health

Health
8:03 am
Fri November 28, 2014

Eating Turkey Can Improve Health In Long Run

Credit Flickr user Tim Sackton / "Thanksgiving Turkey [327/366]" (CC v. 2.0)

Eating turkey leftovers may better your long-term health. That’s according to Medical News Today

Turkey helps keep insulin levels stable after meals. It also contains selenium--studies suggest the mineral may decrease the risk of prostate, lung, skin and other cancers.

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Health
7:55 am
Fri November 28, 2014

New Drug Strips Cancer Of 'Camouflage' Ability

A drug that makes most cancers more vulnerable to the body's immune system may mark a new era in treatment. That’s according to a study published in the journal Nature.

The medicine strips cancer cells of the "camouflage" they use to evade attack by the immune system.

In the study, some patients totally recovered from terminal bladder cancer.

Thanksgiving
7:13 am
Wed November 26, 2014

Think About Food Safety This Thanksgiving

Credit Flickr user Tim Sackton / "Thanksgiving Turkey [327/366]" (CC v. 2.0)

Families planning a turkey dinner tomorrow should think about food safety. The Illinois health department says it's important to give a frozen turkey enough time to thaw thoroughly before cooking.

Thawing in the refrigerator takes about 24 hours for every four to five pounds and thawing in cold water takes about 30 minutes per pound.

That means a 20- to 24-pound turkey can take five or six days to thaw in the refrigerator. It takes 10 to 12 hours to thaw in cold water.

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Health
7:31 am
Tue November 4, 2014

Working Non-Traditional Shifts Dulls Your Brain

Credit Flickr user / Matt Seppings "Sunday night in the office..." (CC BY 2.0)

Working non-traditional hours can prematurely age the brain and dull intellectual ability. That's according to a study in the journal Occupational and Environmental Medicine.

Scientists say a decade of shifts aged workers' brains by more than six years and took five years to reverse its effects. Disrupting body clocks come with other risks to shift workers, including breast cancer and obesity.

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Health
7:51 am
Thu October 30, 2014

Milk May Not Make Bones Stronger, But May Age You Faster

Credit Flickr user liz west / "milk" (CC v. 2.0)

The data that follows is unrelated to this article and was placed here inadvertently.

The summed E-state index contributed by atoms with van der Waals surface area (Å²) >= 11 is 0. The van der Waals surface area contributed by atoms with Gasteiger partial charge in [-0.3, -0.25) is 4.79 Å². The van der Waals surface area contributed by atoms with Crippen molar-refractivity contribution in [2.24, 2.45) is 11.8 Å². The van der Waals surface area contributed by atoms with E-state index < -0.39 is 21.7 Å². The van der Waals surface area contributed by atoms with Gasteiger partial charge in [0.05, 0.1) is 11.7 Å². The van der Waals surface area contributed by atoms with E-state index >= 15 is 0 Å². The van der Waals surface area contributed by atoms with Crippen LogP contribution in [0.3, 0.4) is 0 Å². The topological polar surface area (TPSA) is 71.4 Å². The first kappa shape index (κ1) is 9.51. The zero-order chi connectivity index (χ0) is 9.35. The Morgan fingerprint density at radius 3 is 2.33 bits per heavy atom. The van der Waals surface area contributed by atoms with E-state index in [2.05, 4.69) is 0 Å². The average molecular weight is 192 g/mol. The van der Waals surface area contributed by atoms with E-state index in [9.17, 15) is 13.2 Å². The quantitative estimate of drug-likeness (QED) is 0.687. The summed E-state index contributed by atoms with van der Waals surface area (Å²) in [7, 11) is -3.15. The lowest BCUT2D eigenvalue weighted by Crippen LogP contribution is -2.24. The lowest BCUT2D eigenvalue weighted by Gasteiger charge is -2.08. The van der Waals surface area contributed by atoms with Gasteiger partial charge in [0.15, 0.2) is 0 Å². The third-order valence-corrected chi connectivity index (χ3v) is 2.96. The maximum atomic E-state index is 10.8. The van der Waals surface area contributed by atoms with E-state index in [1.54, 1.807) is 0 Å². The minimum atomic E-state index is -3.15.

Milk may not be as effective as experts thought in preventing bone fracture and maintaining bone health.

That's according to a recent study in the British Medical Journal.

Researchers found that sugars in milk may lead to increased mortality in men and women.

However, the authors say the study is observational and not meant to draw causal conclusions.

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Health
7:13 am
Fri October 24, 2014

Cold Sore Virus Linked To Higher Alzheimer's Risk

Credit Flickr user Monique Wingard / "Cleveland Walk to End Alzheimer's" (CC v 2.0)

The virus that causes cold sores may be linked to an increased risk of Alzheimer's disease.

That's according to two studies in the journal Alzheimer's & Dementia. Researchers found being a carrier for cold sores, or herpes simplex virus, almost doubled a person's risk in developing Alzheimer's.

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Your Health
12:34 pm
Thu March 27, 2014

How Healthy Is Your County? Check Out This Interactive Survey

Credit Robert Wood Johnson Foundation

Four counties in northern Illinois are ranked among the healthiest 20 of the state's 102 counties.

That's according to a survey conducted by the Robert Wood Johnson Foundation. It allows you to measure health outcomes and factors in every U.S. county. It also lets you compare data from one county to another.

For example, if you wanted to know the number of primary care physicians per resident, there's an answer. By the way, the ratio for DeKalb County is 1 doctor per 2,910 residents. For Winnebago County it's 1 per 1,367 residents.

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Health Rankings
12:18 pm
Tue April 3, 2012

Area counties top annual Health Rankings list

Northern Illinois county Health Outcomes rankings ranged from 1 to 73 out of 102 counties in the state in the Third Annual County Health Rankings released Tuesday.

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Health
5:18 am
Thu March 15, 2012

New Evidence Links Life in the Womb and Obesity

New evidence suggests environmental factors in the womb could lead to  increased body weight in later years. The research appears  in the journal Plos One.  Scientists found changes around the DNA at birth which may result from a mother's diet or exposure to pollution or stress. These changes were linked to a higher Body Mass Index in children around the age of nine.

Full Story from BBC News: http://www.bbc.co.uk/news/health-17234033